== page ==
Opposition chair Shelly Yachimovich spoke in similar terms, saying Netanyahu’s efforts to include Otzma Yehudit in the upcoming Knesset marked the “crossing of a line… to certifying the Kahanist fringe.”
Small right-wing factions have faced growing calls from Likud to team up for the elections after ministers Naftali Bennett and Ayelet Shaked split from Jewish Home and formed the New Right party, leaving their former colleagues hovering around the minimal level of support needed to enter the Knesset. A failure on the part of these slates to unite and enter the Knesset would mean thousands of “wasted” votes on the right, the prime minister has warned, endangering his chances of putting together a right-wing coalition.
Since the election of Smotrich as National Union head last month through the appointment of Rafi Peretz to lead the Jewish Home and the merging of the two national religious parties last week, Netanyahu has released repeated calls urging the factions to merge with Otzma Yehudit and Yishai’s Yachad.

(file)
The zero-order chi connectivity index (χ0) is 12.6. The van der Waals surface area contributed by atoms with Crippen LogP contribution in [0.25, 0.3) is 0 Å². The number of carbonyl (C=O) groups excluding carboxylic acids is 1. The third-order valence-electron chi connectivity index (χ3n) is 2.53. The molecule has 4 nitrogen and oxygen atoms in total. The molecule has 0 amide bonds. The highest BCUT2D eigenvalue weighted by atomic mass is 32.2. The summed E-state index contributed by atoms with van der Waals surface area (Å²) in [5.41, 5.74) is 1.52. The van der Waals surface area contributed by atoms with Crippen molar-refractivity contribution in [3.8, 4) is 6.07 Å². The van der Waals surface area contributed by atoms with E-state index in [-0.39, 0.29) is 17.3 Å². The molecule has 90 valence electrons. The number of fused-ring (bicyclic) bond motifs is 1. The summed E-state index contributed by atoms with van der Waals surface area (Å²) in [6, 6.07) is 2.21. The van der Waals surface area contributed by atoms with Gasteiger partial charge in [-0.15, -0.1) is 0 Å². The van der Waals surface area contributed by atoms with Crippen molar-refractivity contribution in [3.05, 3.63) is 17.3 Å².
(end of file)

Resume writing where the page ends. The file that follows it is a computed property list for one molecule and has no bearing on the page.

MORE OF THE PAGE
The efforts peaked on Monday when the premier called Smotrich’s father, Peretz’s rabbi and other prominent members of the national religious camp, encouraging them to use their influence to bring about a far-right merger. Netanyahu even invited Peretz and Smotrich to his office to meet and discuss the issue, but the Jewish Home leaders declined, saying they would not let the Likud leader run their party.
Merger talks have swirled around both Otzma Yehudit and Yachad, but the majority of speculation has focused on the former party as the latter hasn’t been able to poll above half a seat.
While a union with Otzma Yehudit could likely add roughly two seats’ worth of votes to Jewish Home, the party’s leaders are wary of losing more moderate voters who would not be able to stomach the likes of Ben Ari and his colleagues.
Jewish Home candidates Yogev and Yifat Erlich told reporters Tuesday that they were not interested in adding Otzma Yehudit to their slate and advised that Netanyahu take them on as Likud candidates.
After news of Wednesday’s merger broke, Erlich told Army Radio that she would raise her opposition to the deal in the next faction meeting. The former journalist argued that the prime minister would use the alliance against them in the future, painting the Jewish Home as too extremist to be worthy of ministerial positions in his government.
For their part, Otzma Yehudit’s leaders have argued that their supporters’ ideological differences with Jewish Home, and particularly its sister faction National Union, are rather limited and that those uncomfortable with the idea of a merger should vote for the New Right or Likud instead.